So, what does this have to do with fishers of men? (See subtitle above). Just this, if you’re going to fish in the Andes, remember that stamina is essential. You can’t predict when sorojchi will strike. All you can do is keep breathing.

When Jesus met Peter, James and John on the beach at Galilea and invited these professional fishermen to follow him, the Bible says “they immediately left their nets and followed him.”

Why did they do that? I confess I don’t have a clue. I mean, it would cost them their very lives. Almost half of them, like their Master, would someday die on a cross. One or two others were beheaded. The rest were clubbed to death or run through with spears.

Nevertheless, once they made the decision to become fishers of men, these fellows never looked back. They spent every day of the next three years doing life with Jesus, through good times and bad, fame and disgrace, poverty and abundance, right up to the bitter end at Calvary.

Oops, did I say end? Actually that was just the beginning. After his death, Jesus came back and showed himself to them. After all, they were his best friends on earth. He was anxious for them to know the true ending to the story.

For 40 days after that, he spent time with them explaining his death and resurrection, that this had been planned long ago as the way mankind was to regain paradise lost. Then he commissioned them to spread the word to the ends of the earth. And they did, even though it would cost them painful death.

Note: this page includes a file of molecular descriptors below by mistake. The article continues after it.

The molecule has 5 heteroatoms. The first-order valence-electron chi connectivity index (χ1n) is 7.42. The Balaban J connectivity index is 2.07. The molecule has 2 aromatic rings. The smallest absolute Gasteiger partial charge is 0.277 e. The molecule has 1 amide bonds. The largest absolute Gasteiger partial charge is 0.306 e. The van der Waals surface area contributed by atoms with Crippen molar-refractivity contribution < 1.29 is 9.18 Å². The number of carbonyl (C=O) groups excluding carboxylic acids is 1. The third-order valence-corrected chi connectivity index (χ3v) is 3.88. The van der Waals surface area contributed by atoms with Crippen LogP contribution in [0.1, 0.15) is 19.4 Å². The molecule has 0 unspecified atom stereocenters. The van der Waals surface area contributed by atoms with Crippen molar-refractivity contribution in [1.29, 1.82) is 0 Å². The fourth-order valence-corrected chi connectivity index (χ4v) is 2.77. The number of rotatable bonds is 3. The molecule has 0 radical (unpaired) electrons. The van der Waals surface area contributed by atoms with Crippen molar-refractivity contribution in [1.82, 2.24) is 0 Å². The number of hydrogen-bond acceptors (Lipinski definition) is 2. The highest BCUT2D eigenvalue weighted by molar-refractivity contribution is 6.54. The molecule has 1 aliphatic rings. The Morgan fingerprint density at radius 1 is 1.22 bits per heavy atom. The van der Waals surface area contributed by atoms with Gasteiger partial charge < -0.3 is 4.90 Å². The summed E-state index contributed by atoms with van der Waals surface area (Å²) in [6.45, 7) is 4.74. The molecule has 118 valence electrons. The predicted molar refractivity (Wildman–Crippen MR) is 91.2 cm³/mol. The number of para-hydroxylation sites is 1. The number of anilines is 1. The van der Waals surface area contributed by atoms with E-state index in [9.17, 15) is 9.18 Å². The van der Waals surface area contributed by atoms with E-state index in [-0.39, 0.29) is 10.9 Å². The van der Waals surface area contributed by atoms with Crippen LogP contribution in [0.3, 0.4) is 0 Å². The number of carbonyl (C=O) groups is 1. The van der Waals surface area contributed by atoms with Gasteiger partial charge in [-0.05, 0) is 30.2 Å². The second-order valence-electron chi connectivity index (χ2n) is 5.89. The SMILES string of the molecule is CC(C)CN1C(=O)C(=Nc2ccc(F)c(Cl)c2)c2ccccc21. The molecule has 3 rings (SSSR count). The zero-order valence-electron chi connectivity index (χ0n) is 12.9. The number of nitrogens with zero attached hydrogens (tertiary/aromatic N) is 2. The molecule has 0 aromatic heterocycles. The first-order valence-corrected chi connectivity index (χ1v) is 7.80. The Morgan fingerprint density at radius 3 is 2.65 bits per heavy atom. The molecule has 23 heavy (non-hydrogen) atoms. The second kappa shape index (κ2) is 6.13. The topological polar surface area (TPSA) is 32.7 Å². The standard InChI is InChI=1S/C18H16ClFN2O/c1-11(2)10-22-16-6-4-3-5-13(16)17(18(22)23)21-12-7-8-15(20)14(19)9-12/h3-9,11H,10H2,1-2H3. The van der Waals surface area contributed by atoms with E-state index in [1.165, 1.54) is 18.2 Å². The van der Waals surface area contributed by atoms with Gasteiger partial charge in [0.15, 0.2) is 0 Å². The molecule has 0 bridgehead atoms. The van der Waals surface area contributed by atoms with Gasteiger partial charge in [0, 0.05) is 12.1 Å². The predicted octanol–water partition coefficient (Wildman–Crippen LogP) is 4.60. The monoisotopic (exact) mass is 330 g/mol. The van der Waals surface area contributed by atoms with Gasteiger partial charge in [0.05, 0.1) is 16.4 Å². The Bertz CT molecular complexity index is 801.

How did they find the stamina to do that? I think it boils down to trust. These guys seem to have trusted Jesus immediately, completely and audaciously. Whether it was his honest face or penetrating gaze or authority to command half a ton of fish to swim into their nets, Jesus inspired trust.

Things have not changed in the intervening centuries when it comes to following Jesus. It still takes stamina. So if you decide to follow Jesus, here are three things you can do.

  1. Trust.
  2. When you have second thoughts and are tempted to turn back, keep trusting.
  3. Should you lose your job and be forced into bankruptcy, or suffer the betrayal of a close friend, or a divorce, or a death in the family, or contract a terminal illness, keep trusting.

Follow these simple steps and you will survive this life and thrive in the life hereafter.

As one famous scientist put it, “We must believe therefore in one Lord Jesus Christ, that we may behave ourselves obediently towards him as his subjects.” - Sir Isaac Newton.

Next time: How to find them.